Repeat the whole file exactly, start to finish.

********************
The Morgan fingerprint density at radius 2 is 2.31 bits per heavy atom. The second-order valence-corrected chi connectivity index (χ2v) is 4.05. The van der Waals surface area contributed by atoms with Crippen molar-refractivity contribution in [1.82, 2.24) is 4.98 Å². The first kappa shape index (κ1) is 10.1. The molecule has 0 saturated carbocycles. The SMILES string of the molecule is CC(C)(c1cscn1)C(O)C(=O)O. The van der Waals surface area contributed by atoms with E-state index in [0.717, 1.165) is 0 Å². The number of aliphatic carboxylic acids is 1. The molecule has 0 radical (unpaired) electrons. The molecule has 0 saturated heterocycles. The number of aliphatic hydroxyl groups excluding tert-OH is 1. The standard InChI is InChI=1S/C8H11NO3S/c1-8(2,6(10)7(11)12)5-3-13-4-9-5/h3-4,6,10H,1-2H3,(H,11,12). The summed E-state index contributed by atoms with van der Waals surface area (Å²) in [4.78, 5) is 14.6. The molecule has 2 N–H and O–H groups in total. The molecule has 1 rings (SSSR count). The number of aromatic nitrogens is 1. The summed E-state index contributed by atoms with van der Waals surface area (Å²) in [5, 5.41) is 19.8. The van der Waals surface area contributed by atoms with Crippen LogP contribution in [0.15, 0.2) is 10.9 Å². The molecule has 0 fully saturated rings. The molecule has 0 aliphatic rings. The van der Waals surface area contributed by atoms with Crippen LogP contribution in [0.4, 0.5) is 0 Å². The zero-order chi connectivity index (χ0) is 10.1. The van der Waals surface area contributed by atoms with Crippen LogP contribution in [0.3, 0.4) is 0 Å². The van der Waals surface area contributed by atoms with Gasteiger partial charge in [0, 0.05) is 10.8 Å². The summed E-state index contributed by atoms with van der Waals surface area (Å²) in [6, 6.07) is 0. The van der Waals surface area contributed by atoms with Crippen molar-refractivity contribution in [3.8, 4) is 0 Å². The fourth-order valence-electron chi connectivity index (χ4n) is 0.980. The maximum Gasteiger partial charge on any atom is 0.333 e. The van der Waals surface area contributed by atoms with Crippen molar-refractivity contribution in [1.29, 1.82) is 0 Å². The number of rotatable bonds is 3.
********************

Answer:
The Morgan fingerprint density at radius 2 is 2.31 bits per heavy atom. The second-order valence-corrected chi connectivity index (χ2v) is 4.05. The van der Waals surface area contributed by atoms with Crippen molar-refractivity contribution in [1.82, 2.24) is 4.98 Å². The first kappa shape index (κ1) is 10.1. The molecule has 0 saturated carbocycles. The SMILES string of the molecule is CC(C)(c1cscn1)C(O)C(=O)O. The van der Waals surface area contributed by atoms with E-state index in [0.717, 1.165) is 0 Å². The number of aliphatic carboxylic acids is 1. The molecule has 0 radical (unpaired) electrons. The molecule has 0 saturated heterocycles. The number of aliphatic hydroxyl groups excluding tert-OH is 1. The standard InChI is InChI=1S/C8H11NO3S/c1-8(2,6(10)7(11)12)5-3-13-4-9-5/h3-4,6,10H,1-2H3,(H,11,12). The summed E-state index contributed by atoms with van der Waals surface area (Å²) in [4.78, 5) is 14.6. The molecule has 2 N–H and O–H groups in total. The molecule has 1 rings (SSSR count). The number of aromatic nitrogens is 1. The summed E-state index contributed by atoms with van der Waals surface area (Å²) in [5, 5.41) is 19.8. The van der Waals surface area contributed by atoms with Crippen LogP contribution in [0.15, 0.2) is 10.9 Å². The molecule has 0 fully saturated rings. The molecule has 0 aliphatic rings. The van der Waals surface area contributed by atoms with Crippen LogP contribution in [0.4, 0.5) is 0 Å². The zero-order chi connectivity index (χ0) is 10.1. The van der Waals surface area contributed by atoms with Crippen LogP contribution in [0.3, 0.4) is 0 Å². The van der Waals surface area contributed by atoms with Gasteiger partial charge in [0, 0.05) is 10.8 Å². The summed E-state index contributed by atoms with van der Waals surface area (Å²) in [6, 6.07) is 0. The van der Waals surface area contributed by atoms with Crippen molar-refractivity contribution in [3.8, 4) is 0 Å². The fourth-order valence-electron chi connectivity index (χ4n) is 0.980. The maximum Gasteiger partial charge on any atom is 0.333 e. The van der Waals surface area contributed by atoms with Crippen molar-refractivity contribution in [1.29, 1.82) is 0 Å². The number of rotatable bonds is 3.